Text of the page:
Heartwarming: Jack Ryan
Cardinal of the Kremlin
- The exchange between Filitov and Corporal Romanov's ghost:
Romanov: Both your sons, and your wife. Tell me, Comrade Captain, for what did we die?
Filitov: We fought for the Soviet Union, Corporal.
Romanov: Did we, now? I seem to remember fighting for Mother Russia, but mainly I remember fighting for you, Comrade Captain... a soldier fights for his comrades. I fought for my family. You and our troop, they were my only family. I suppose you also fought for your family, the big one and the little one. I always envied you that, my Captain, and I was proud that you made me part of both in the way that you did.
Filitov: I avenged you, Romanov. I got the Mark-IV that killed you.
Romanov: I know. You avenged all the dead of your family. Why do you think we loved you? Why do you think we died for you?
Clear and Present Danger
- Jack comforting Sergeant Buck Zimmer as he dies. The man is bleeding out in Ryan's arms and his final moments are heartbreaking while says that his family needs him to survive. Jack, being a former Marine officer and all around decent man, promises to watch over Zimmer's family and ensure they are cared for. True to his word, after the whole Colombian debacle is over, Jack not only sets up a trust for the Zimmer children to go to college, but also becomes something of a father figure to them. He remains a guardian for them even after becoming President.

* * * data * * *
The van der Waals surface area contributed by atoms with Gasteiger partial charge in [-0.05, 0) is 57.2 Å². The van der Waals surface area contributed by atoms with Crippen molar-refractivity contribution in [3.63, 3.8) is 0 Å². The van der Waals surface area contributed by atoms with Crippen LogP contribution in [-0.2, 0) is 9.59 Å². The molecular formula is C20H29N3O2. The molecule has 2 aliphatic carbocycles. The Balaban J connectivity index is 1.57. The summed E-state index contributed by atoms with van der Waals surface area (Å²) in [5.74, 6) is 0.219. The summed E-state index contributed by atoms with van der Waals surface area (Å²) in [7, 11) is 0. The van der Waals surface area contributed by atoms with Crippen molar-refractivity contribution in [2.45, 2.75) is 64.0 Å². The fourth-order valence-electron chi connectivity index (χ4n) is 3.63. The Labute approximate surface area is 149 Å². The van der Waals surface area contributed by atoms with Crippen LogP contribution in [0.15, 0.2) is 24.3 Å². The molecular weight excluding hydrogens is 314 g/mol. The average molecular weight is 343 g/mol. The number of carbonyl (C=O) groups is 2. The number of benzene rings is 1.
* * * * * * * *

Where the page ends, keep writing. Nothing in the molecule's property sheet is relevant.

Debt of Honor
- The exchange between the American and Russian observers of the destruction of the last Nuclear ICBMs each country had. One Russian toasts with a US operative above the destroyed missile silo, whereas another American in another location shares a friendly beer with his new comrade.
- John Clark, on an operation in the Marianas, meets with Manuel "Portagee" Oreza, an old friend from two decades in the past. That John Kelly had been dead for those last twenty years came crumbling down with tears.
- The new Japanese Prime Minister visits the Capitol shortly after the attack, and performs a brief Shinto ceremony, offering respect to the ghosts of those who died.